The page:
Run Your Own Life: Success In Sports and Academics


Georgia Mynatt, Reporter

With the expectations and pressure that coaches, parents and teachers put on kids, it’s hard to believe that they manage to get through high school. School is difficult enough, and with sports in addition to that, it can be overwhelming. In the midst of their hectic lives, many students at DHS perform at a high level in athletics, and although it may be hard, they still are able to meet and often exceed the grade requirements to participate in sports.

“The key to ensuring I get my work done is to keep my phone away from me and not be distracted by it,” said Fr. Maddy Persing.

It may be hard to admit for many students, but cell phones greatly hinder the amount of work that one is able to get done. “If you can control your urges to look at Instagram or Snapchat, you can get your work done a million times faster,” said Larson.

Another factor that plays a role in limiting the amount of work you get done is the desire to be with your friends, go the football games, go out to lunch, and participate in other social activities. Larson made the varsity soccer team as a freshman and says she has learned so much about balancing her school work out with soccer.

“I used to think it was the end of the world if I didn’t get to hang out with my friends or go to a volleyball game, but I’ve realized that getting your homework done is so much more important,” said Larson.

When students have to miss school for sports, assignments can pile up very fast.  “Coming into high school as a freshman, I didn’t really know what to expect, so I never really talked to my teachers when I had to miss school. However, I discovered that communicating about the days you are missing and what work you have to do, is the most important thing when it comes to balancing out school with sports,” said Persing.

An essential part in making sure you get your work done is communication.

“The teachers and staff at DHS are very understanding when students miss school for sports and to make sure that stays the same, you have to communicate with them,” said Larson.

Like Persing, she thinks communication is one of the most important things you must do in terms of balancing out school with sports.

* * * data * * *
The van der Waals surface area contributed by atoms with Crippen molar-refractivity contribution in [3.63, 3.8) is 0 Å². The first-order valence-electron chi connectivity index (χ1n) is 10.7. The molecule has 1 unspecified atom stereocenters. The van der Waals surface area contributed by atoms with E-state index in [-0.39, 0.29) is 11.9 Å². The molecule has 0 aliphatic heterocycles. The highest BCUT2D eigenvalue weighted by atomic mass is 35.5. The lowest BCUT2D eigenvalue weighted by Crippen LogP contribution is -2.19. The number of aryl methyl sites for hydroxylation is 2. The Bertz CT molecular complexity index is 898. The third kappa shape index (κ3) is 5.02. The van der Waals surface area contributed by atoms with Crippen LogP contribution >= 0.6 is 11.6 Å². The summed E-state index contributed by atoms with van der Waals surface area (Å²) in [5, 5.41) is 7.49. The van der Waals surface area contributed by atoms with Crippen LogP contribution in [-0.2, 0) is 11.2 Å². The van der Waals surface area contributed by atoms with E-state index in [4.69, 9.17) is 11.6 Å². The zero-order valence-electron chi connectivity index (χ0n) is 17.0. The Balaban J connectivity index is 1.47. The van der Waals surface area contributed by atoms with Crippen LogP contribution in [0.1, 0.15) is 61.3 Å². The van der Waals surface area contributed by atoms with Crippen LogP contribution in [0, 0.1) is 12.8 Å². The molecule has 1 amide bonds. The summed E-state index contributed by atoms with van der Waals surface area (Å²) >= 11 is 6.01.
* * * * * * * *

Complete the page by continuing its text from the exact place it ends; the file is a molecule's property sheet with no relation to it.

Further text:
As only a freshman, Jordan Woolverton not only made the varsity football team but also starts as quarterback for the demons. He says he feels a lot of pressure to do well and gets very overwhelmed sometimes.

“I always remind myself that school comes before anything else, it’s hard when I get home from practice really late and then have loads of homework to do. It makes things a lot easier if I go into my homework with a determined mindset and simply just get it done,” said Woolverton.  

At DHS, coaches place a lot of importance on their athletes’ academic success. Larson says that her soccer coach, Dalon Parker, always checks in with his athletes and makes sure they are getting the help they need with their school work.

“He always makes sure we are keeping our grades up and offers support if needed,” said Larson.

Persing says that her coaches, David Mcmillan and Brett Wilson, are very concerned about her academic success as well.

“They offer us tutoring if needed and when traveling, they space out a block of time for us to do our homework usually in the hotel rooms,” said Persing.

For all sports, athletes also have study hall after school on Mondays before their practice. “It gives us time to get our school work done and it is very helpful,” said Woolverton.

He also says that the time that coaches make out for school work is very valuable and it is important that you take advantage of that. “With our crazy schedules we need all the time we can get,” said Woolverton.

The common goal for student athletes is to be successful in both sports and academics. That goal sometimes may seem a little unattainable, but students have found that if you prioritize, communicate, and keep your distractions distant, you will be successful.